The Defence of the Long Walls of Thrace (Μακρά Τείχη τῆς Θρᾴκης) under Justinian the Great (527–565 A.D.)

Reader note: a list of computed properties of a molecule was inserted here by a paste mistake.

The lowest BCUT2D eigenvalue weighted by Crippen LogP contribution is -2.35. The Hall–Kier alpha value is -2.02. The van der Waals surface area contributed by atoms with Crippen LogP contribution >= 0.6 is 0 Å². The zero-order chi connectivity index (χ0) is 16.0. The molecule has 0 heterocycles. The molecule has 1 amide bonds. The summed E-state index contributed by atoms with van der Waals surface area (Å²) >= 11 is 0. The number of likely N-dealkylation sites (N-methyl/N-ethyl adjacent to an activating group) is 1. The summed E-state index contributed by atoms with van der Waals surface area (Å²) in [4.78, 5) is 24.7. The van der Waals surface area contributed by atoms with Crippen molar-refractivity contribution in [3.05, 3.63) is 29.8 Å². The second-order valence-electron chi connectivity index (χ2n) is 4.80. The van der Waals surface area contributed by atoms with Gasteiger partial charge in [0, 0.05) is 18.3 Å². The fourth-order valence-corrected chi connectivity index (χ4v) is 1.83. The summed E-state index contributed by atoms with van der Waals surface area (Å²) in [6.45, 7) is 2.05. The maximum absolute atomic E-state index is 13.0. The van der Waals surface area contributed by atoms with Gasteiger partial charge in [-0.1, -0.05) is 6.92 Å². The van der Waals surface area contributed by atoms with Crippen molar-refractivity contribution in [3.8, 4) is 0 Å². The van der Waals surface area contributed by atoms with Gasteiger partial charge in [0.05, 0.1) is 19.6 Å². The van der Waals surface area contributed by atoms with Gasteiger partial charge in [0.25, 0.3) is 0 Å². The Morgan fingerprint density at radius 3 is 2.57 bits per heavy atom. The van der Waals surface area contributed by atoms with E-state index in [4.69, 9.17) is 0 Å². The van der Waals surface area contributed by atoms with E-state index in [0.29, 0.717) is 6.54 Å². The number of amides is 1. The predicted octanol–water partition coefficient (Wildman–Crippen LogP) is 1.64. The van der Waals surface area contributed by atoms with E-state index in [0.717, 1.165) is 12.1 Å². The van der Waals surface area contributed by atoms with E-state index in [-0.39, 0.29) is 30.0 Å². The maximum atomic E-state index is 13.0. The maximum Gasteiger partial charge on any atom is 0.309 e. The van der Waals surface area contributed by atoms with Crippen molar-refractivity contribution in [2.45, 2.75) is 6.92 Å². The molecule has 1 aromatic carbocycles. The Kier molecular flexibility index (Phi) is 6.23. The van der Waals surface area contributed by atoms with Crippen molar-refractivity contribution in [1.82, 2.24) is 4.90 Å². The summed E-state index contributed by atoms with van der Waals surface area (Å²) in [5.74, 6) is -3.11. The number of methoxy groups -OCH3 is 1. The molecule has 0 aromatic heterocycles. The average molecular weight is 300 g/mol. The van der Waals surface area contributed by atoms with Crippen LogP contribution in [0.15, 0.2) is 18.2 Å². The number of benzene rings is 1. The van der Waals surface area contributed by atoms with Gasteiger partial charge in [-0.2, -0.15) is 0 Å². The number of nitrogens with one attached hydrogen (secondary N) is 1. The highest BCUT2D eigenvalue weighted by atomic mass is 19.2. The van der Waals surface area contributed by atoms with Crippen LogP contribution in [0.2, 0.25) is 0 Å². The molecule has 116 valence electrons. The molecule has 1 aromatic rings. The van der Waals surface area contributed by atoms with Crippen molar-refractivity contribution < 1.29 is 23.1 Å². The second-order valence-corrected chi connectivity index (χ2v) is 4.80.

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The paper discusses the question of the defence of the Long Walls of Thrace (Μακρά Τείχη τῆς Θρᾴκης) or the Anastasian Wall (Αναστάσειο Τείχος) under Justinian the Great (527–565 A.D.). Emperor Anastasius I (491–518 A.D.) probably put an end to the vicarius Thraciarum, the head of administration of the late Roman Diocese of Thrace, establishing two vicars instead. One of them was responsible for the defence of the Long Walls of Thrace while the other was a purely civil officer. Both vicars governed the area of the Anastasian Wall also in the first years of Justinian’s reign. This administrative framework was useful for the defence of Constantinople itself but it also gave rise to certain problems. When Justinian reformed the provincial administration and abolished all vicariates in 535 A.D., he replaced the vicars of the Anastasian Wall with praetor Iustinianus Thraciae (Nov. Iust., XXVI – a. 535). Next year, the emperor created the peculiar post of quaestor Iustinianus exercitus (Nov. Iust., XLI). The territory of the quaestura contained the provinces Moesia Secunda and Scythia Minor, located in the lower Danube region, as well as the provinces of Cyprus, Caria and the Aegean Islands. In turn, the responsibilities of the Praetor of Thrace were confined to the region of the Anastasian Wall. The new post combined the functions of military officer and head of civil administration. The nature of praetor Thraciae is discussed in the light of Nov. Iust., XXVI and compared with analogous praetors established in the provinces of Paphlagonia and Pisidia (Nov. Iust., XXIV–XXV), as well as other data. After the fall of John of Cappadocia in 541, Justinian revoked some administrative reforms, restoring the vicariate of Pontica and restoring former powers to the comes Orientis who played the same role as a vicar in the Diocese of Oriens. In the Balkans, Justinian left the post of quaestor Iustinianus exercitus intact. Meanwhile, the function of the preator Thraciae, which proved to be inefficient, as the incursions of the Slavs (ca. 550) and the Kutrigur Bulgars in 559 had shown, was possibly abolished. The repairs of the Anastasian Wall needed to be conducted after the great earthquake in 557 A.D. by Justinian himself, which indirectly demonstrates the weakness of administration under praetor Thraciae or the earlier abolishment of the post. It is likely that instead Justinian reinstated the post of the vicar of Thrace, who became a civil administrator over the part of the former Diocese of Thrace limited to the provinces of Europa, Haemimontus, Rhodopa and Thracia, a function which was probably more suited to overseeing construction undertakings conducted at the time in the Balkans.
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